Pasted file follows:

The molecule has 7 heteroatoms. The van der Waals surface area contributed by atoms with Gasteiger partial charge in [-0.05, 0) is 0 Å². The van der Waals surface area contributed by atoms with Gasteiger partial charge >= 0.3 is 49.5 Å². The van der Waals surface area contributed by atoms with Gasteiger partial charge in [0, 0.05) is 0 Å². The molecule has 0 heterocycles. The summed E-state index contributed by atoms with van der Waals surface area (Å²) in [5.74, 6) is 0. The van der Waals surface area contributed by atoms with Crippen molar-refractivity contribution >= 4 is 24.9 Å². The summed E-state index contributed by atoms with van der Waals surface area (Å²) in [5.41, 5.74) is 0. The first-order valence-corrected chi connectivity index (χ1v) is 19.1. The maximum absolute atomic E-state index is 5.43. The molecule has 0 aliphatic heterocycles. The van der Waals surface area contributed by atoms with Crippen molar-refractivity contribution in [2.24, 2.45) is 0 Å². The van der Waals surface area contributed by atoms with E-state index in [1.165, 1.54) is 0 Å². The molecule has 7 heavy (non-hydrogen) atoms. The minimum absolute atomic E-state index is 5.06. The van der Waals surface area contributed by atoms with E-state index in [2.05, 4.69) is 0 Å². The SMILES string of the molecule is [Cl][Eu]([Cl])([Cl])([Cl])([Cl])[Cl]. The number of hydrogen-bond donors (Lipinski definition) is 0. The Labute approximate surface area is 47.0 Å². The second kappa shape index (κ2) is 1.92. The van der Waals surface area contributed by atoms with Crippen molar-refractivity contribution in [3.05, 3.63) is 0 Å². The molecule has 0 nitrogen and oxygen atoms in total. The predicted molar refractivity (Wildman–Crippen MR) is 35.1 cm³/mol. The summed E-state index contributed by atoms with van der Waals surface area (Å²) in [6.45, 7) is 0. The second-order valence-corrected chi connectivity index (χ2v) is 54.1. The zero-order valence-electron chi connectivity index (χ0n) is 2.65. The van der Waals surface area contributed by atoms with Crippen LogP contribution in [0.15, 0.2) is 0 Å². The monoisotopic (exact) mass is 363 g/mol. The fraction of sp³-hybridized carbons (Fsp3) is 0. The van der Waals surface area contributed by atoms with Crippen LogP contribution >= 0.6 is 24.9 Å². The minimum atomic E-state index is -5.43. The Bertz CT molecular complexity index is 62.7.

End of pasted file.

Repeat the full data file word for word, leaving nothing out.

The molecule has 7 heteroatoms. The van der Waals surface area contributed by atoms with Gasteiger partial charge in [-0.05, 0) is 0 Å². The van der Waals surface area contributed by atoms with Gasteiger partial charge >= 0.3 is 49.5 Å². The van der Waals surface area contributed by atoms with Gasteiger partial charge in [0, 0.05) is 0 Å². The molecule has 0 heterocycles. The summed E-state index contributed by atoms with van der Waals surface area (Å²) in [5.74, 6) is 0. The van der Waals surface area contributed by atoms with Crippen molar-refractivity contribution >= 4 is 24.9 Å². The summed E-state index contributed by atoms with van der Waals surface area (Å²) in [5.41, 5.74) is 0. The first-order valence-corrected chi connectivity index (χ1v) is 19.1. The maximum absolute atomic E-state index is 5.43. The molecule has 0 aliphatic heterocycles. The van der Waals surface area contributed by atoms with Crippen molar-refractivity contribution in [2.24, 2.45) is 0 Å². The van der Waals surface area contributed by atoms with E-state index in [1.165, 1.54) is 0 Å². The molecule has 7 heavy (non-hydrogen) atoms. The minimum absolute atomic E-state index is 5.06. The van der Waals surface area contributed by atoms with E-state index in [2.05, 4.69) is 0 Å². The SMILES string of the molecule is [Cl][Eu]([Cl])([Cl])([Cl])([Cl])[Cl]. The number of hydrogen-bond donors (Lipinski definition) is 0. The Labute approximate surface area is 47.0 Å². The second kappa shape index (κ2) is 1.92. The van der Waals surface area contributed by atoms with Crippen molar-refractivity contribution in [3.05, 3.63) is 0 Å². The molecule has 0 nitrogen and oxygen atoms in total. The predicted molar refractivity (Wildman–Crippen MR) is 35.1 cm³/mol. The summed E-state index contributed by atoms with van der Waals surface area (Å²) in [6.45, 7) is 0. The second-order valence-corrected chi connectivity index (χ2v) is 54.1. The zero-order valence-electron chi connectivity index (χ0n) is 2.65. The van der Waals surface area contributed by atoms with Crippen LogP contribution in [0.15, 0.2) is 0 Å². The monoisotopic (exact) mass is 363 g/mol. The fraction of sp³-hybridized carbons (Fsp3) is 0. The van der Waals surface area contributed by atoms with Crippen LogP contribution >= 0.6 is 24.9 Å². The minimum atomic E-state index is -5.43. The Bertz CT molecular complexity index is 62.7.